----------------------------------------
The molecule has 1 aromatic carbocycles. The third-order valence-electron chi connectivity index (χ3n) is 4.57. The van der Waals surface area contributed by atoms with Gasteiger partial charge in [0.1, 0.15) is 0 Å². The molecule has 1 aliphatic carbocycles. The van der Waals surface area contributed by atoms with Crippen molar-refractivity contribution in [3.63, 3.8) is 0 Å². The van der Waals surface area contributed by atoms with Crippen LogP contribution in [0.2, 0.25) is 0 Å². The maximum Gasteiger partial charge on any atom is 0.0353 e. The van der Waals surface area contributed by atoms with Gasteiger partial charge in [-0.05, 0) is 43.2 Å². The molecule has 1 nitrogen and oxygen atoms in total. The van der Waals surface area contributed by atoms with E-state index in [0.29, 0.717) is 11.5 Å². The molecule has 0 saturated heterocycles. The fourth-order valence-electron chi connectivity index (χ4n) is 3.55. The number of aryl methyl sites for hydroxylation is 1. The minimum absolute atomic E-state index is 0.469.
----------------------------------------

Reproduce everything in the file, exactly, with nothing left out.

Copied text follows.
The molecule has 1 aromatic carbocycles. The third-order valence-electron chi connectivity index (χ3n) is 4.57. The van der Waals surface area contributed by atoms with Gasteiger partial charge in [0.1, 0.15) is 0 Å². The molecule has 1 aliphatic carbocycles. The van der Waals surface area contributed by atoms with Crippen molar-refractivity contribution in [3.63, 3.8) is 0 Å². The van der Waals surface area contributed by atoms with Crippen LogP contribution in [0.2, 0.25) is 0 Å². The maximum Gasteiger partial charge on any atom is 0.0353 e. The van der Waals surface area contributed by atoms with Gasteiger partial charge in [-0.05, 0) is 43.2 Å². The molecule has 1 nitrogen and oxygen atoms in total. The van der Waals surface area contributed by atoms with E-state index in [0.29, 0.717) is 11.5 Å². The molecule has 0 saturated heterocycles. The fourth-order valence-electron chi connectivity index (χ4n) is 3.55. The number of aryl methyl sites for hydroxylation is 1. The minimum absolute atomic E-state index is 0.469.